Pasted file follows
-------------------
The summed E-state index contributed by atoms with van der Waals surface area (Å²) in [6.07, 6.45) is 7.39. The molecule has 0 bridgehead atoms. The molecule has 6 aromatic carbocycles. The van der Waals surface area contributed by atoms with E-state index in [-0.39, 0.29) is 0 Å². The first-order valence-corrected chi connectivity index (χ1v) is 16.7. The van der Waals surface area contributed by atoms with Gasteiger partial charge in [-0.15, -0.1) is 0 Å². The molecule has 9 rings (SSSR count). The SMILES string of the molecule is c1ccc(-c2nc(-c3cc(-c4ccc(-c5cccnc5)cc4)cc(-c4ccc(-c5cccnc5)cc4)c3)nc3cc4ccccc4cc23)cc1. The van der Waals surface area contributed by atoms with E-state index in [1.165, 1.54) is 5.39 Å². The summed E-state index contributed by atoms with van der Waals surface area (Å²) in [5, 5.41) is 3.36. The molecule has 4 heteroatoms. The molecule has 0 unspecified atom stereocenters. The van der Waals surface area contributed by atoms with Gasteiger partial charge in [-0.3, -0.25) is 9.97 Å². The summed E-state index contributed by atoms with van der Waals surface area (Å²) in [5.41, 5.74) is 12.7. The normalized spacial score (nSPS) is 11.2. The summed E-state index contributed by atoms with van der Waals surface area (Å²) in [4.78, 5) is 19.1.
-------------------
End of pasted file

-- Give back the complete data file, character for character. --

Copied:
The summed E-state index contributed by atoms with van der Waals surface area (Å²) in [6.07, 6.45) is 7.39. The molecule has 0 bridgehead atoms. The molecule has 6 aromatic carbocycles. The van der Waals surface area contributed by atoms with E-state index in [-0.39, 0.29) is 0 Å². The first-order valence-corrected chi connectivity index (χ1v) is 16.7. The van der Waals surface area contributed by atoms with Gasteiger partial charge in [-0.15, -0.1) is 0 Å². The molecule has 9 rings (SSSR count). The SMILES string of the molecule is c1ccc(-c2nc(-c3cc(-c4ccc(-c5cccnc5)cc4)cc(-c4ccc(-c5cccnc5)cc4)c3)nc3cc4ccccc4cc23)cc1. The van der Waals surface area contributed by atoms with E-state index in [1.165, 1.54) is 5.39 Å². The summed E-state index contributed by atoms with van der Waals surface area (Å²) in [5, 5.41) is 3.36. The molecule has 4 heteroatoms. The molecule has 0 unspecified atom stereocenters. The van der Waals surface area contributed by atoms with Gasteiger partial charge in [-0.3, -0.25) is 9.97 Å². The summed E-state index contributed by atoms with van der Waals surface area (Å²) in [5.41, 5.74) is 12.7. The normalized spacial score (nSPS) is 11.2. The summed E-state index contributed by atoms with van der Waals surface area (Å²) in [4.78, 5) is 19.1.